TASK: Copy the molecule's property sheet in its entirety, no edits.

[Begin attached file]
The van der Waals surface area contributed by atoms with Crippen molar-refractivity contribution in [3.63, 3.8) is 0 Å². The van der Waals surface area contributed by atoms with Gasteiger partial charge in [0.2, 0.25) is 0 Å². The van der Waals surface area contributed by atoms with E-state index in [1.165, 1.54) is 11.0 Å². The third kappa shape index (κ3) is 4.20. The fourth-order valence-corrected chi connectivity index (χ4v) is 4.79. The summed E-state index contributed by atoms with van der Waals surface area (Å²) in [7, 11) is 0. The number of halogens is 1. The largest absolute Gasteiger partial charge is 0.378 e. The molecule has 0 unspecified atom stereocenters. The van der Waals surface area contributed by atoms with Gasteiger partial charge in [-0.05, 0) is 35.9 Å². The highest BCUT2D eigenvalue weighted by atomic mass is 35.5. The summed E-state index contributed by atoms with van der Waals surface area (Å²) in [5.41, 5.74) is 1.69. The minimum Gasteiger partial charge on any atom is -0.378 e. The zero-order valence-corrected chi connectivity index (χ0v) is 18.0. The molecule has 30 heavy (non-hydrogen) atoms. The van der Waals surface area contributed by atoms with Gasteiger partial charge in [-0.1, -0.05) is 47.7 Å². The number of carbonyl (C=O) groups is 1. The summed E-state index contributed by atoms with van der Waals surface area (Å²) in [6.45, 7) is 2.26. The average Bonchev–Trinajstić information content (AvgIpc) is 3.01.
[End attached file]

The van der Waals surface area contributed by atoms with Crippen molar-refractivity contribution in [3.63, 3.8) is 0 Å². The van der Waals surface area contributed by atoms with Gasteiger partial charge in [0.2, 0.25) is 0 Å². The van der Waals surface area contributed by atoms with E-state index in [1.165, 1.54) is 11.0 Å². The third kappa shape index (κ3) is 4.20. The fourth-order valence-corrected chi connectivity index (χ4v) is 4.79. The summed E-state index contributed by atoms with van der Waals surface area (Å²) in [7, 11) is 0. The number of halogens is 1. The largest absolute Gasteiger partial charge is 0.378 e. The molecule has 0 unspecified atom stereocenters. The van der Waals surface area contributed by atoms with Gasteiger partial charge in [-0.05, 0) is 35.9 Å². The highest BCUT2D eigenvalue weighted by atomic mass is 35.5. The summed E-state index contributed by atoms with van der Waals surface area (Å²) in [5.41, 5.74) is 1.69. The minimum Gasteiger partial charge on any atom is -0.378 e. The zero-order valence-corrected chi connectivity index (χ0v) is 18.0. The molecule has 30 heavy (non-hydrogen) atoms. The van der Waals surface area contributed by atoms with Gasteiger partial charge in [-0.1, -0.05) is 47.7 Å². The number of carbonyl (C=O) groups is 1. The summed E-state index contributed by atoms with van der Waals surface area (Å²) in [6.45, 7) is 2.26. The average Bonchev–Trinajstić information content (AvgIpc) is 3.01.